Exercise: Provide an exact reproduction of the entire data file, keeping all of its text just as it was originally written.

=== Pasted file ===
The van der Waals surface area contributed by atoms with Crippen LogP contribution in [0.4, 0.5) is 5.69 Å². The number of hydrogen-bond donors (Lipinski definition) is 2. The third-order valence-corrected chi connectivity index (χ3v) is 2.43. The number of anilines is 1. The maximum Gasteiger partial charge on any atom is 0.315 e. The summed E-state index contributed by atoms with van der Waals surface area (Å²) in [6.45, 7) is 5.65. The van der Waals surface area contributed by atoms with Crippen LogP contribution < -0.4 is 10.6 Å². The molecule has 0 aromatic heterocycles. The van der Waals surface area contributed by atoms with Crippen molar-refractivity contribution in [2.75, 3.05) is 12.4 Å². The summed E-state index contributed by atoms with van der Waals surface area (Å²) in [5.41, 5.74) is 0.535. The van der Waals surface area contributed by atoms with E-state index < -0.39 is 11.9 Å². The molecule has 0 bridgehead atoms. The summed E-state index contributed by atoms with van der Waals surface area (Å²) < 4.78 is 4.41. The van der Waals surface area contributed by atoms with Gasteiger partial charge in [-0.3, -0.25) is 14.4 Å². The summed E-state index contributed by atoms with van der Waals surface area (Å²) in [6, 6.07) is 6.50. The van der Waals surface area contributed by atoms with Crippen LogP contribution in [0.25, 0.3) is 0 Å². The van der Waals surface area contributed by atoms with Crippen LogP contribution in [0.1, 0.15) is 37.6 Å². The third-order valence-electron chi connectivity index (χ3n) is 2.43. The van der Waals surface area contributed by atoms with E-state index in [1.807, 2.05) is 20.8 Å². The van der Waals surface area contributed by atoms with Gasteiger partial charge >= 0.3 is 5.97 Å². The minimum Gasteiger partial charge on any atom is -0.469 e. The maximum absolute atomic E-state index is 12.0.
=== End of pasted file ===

The van der Waals surface area contributed by atoms with Crippen LogP contribution in [0.4, 0.5) is 5.69 Å². The number of hydrogen-bond donors (Lipinski definition) is 2. The third-order valence-corrected chi connectivity index (χ3v) is 2.43. The number of anilines is 1. The maximum Gasteiger partial charge on any atom is 0.315 e. The summed E-state index contributed by atoms with van der Waals surface area (Å²) in [6.45, 7) is 5.65. The van der Waals surface area contributed by atoms with Crippen LogP contribution < -0.4 is 10.6 Å². The molecule has 0 aromatic heterocycles. The van der Waals surface area contributed by atoms with Crippen molar-refractivity contribution in [2.75, 3.05) is 12.4 Å². The summed E-state index contributed by atoms with van der Waals surface area (Å²) in [5.41, 5.74) is 0.535. The van der Waals surface area contributed by atoms with E-state index < -0.39 is 11.9 Å². The molecule has 0 bridgehead atoms. The summed E-state index contributed by atoms with van der Waals surface area (Å²) < 4.78 is 4.41. The van der Waals surface area contributed by atoms with Gasteiger partial charge in [-0.3, -0.25) is 14.4 Å². The summed E-state index contributed by atoms with van der Waals surface area (Å²) in [6, 6.07) is 6.50. The van der Waals surface area contributed by atoms with Crippen LogP contribution in [0.25, 0.3) is 0 Å². The van der Waals surface area contributed by atoms with Crippen LogP contribution in [0.1, 0.15) is 37.6 Å². The third-order valence-electron chi connectivity index (χ3n) is 2.43. The van der Waals surface area contributed by atoms with E-state index in [1.807, 2.05) is 20.8 Å². The van der Waals surface area contributed by atoms with Gasteiger partial charge >= 0.3 is 5.97 Å². The minimum Gasteiger partial charge on any atom is -0.469 e. The maximum absolute atomic E-state index is 12.0.